HAST thou forgotten whose thou art ?
To what high service consecrate ?
I gave thee not a noble heart
To wed with such ignoble fate.
I found thee where the laurels grow
Around the lonely Delphian shrine ;
There, where the sacred fountains flow,
I found thee, and I made thee mine.
I gave thy soul to agony,
And strange unsatisfied desire,
That thou mightst dearer be to me,
And worthier of thy burning lyre.
O child, thy fate had made thee God,
To thee such powers divine were given;
The paths of fire thou mightst have trod
Had led thee to the stars of heaven.
And those who in the early dawn
Of beauty sat and sang of day,
Deep in their twilight shades withdrawn,
Had heard thy coining far away,—
With haunting music sweet and strange,
And airs ambrosial blown before,
Vague breathings of the floral change
That glorifies the hills of yore:
Had felt the joy those only find
Who in their secret souls have known
The mystery of the poet mind
That through all beauty feels its own :
Had felt the God within them rise
To meet thy radiant soul divine;
Had searched with their prophetic eyes
The midnight luminous of thine.
So fondly did Urania deem !
So proudly did she prophesy!
Oh, ruin of a noble dream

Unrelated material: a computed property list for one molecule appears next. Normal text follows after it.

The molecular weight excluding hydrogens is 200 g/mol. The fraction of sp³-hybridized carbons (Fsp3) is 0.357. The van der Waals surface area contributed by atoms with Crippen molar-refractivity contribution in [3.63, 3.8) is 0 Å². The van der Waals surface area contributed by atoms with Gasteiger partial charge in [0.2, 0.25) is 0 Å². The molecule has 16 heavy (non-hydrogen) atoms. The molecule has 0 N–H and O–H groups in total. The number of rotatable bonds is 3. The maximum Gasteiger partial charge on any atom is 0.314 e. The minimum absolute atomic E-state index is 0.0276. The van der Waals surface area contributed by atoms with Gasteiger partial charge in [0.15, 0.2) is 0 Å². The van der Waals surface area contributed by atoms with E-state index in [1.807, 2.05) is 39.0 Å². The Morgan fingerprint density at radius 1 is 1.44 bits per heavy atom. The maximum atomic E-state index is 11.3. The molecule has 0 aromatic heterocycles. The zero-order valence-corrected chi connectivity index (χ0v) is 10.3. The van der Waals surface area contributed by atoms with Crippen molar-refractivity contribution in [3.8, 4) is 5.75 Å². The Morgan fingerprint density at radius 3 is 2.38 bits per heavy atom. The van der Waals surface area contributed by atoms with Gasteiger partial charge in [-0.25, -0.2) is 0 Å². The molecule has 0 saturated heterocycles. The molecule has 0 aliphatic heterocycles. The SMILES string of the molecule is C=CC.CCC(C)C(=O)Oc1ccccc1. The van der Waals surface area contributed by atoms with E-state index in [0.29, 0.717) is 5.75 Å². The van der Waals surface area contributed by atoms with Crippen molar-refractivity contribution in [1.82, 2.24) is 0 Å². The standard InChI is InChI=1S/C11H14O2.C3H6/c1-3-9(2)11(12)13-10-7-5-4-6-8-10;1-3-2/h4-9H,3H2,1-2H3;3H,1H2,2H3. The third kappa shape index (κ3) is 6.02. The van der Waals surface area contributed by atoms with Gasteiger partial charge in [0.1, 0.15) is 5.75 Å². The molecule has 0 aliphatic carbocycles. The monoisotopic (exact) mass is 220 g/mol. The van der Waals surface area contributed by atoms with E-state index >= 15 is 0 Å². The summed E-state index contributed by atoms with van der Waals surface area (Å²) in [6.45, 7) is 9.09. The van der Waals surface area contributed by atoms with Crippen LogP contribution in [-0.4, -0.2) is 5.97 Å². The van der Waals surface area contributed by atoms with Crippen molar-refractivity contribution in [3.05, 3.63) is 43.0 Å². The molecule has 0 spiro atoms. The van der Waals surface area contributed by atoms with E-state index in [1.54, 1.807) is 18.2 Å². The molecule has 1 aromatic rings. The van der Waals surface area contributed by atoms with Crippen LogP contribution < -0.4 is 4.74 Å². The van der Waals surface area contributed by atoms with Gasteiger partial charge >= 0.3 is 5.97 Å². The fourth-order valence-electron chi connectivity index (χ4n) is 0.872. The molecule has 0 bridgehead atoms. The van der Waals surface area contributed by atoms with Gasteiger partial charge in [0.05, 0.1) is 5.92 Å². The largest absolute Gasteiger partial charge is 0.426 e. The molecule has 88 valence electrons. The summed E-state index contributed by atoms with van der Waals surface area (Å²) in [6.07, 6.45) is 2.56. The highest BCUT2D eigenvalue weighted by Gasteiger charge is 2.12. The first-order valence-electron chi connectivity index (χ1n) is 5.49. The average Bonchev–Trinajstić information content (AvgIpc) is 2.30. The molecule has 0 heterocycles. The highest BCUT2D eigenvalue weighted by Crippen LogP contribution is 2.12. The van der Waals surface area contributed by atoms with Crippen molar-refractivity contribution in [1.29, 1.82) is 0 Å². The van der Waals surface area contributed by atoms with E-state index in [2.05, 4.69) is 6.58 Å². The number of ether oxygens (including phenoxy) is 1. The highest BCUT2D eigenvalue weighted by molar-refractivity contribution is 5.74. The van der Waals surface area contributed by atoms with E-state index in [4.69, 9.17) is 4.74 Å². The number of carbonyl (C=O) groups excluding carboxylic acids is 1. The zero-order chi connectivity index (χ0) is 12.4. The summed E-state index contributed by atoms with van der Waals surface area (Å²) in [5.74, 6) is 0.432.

She thought too glorious to die !
Nor knew thy passionate songs of yore
Were as a promise unfulfilled,—
A stately portal set before
The palace thou shalt never build !
For is it come to this, at last ?
And thou forever must remain
A godlike statue, formed and east
In marble attitude of pain,—
Proud lips that in their scorn are mute,
And haunting eyes of anguished love,
One hand that grasps a silent lute,
And one convulsèd hand above
That will not strike ? Ah, scorn and shame!
Shame for the apostate unforgiven,
Beholding an unconquered fame
In undiscovered fields of heaven !
For Beauty not by one alone
In her completeness is revealed:
The smiles and tears her face hath shown
To thee from others are concealed.
Men see not in the midnight sky
All miracles she worketh there :
It is the blindness of the eye
That paints its darkness on the air.
Two friends who wander by the shore
Look not upon the selfsame seas,
Hearing two voices in the roar,
Because of different memories.
For him whose love the sea hath drowned,
It moans the music of his wrong;
For him whose life with love is crowned,
It breaks upon the beach in song.
So dreaming not another’s dream,
But still interpreting thine own,
By woodland wild and quiet stream
Thou wanderest in the world alone.
Then what thou slayest none can save :
Silent and dark oblivion rolls
Over the glory in the grave
Of fierce and suicidal souls.
From that dark wave no pleading ghost
With pointing hand shall ever rise,
To say,—The world hath treasure lost,
And here the buried treasure lies !
Beware, and yet beware ! my fear
Unfolds a vision in the gloom
Of Beauty borne upon her bier,
And Darkness crouching in the tomb.
Beware, and yet beware ! her end
Is thine ; or else, her shadowy hearse
Beside, thy spirit shall descend
The vast sepulchral universe,
And, with the passion that remains
In desolated hearts, implore
The spectre sitting bound in chains
To yield what he shall not restore:—
The mystery whose soul divine
Breathed love, and only love, on thee;
Which better far had not been thine,
Than, having been, to cease to be.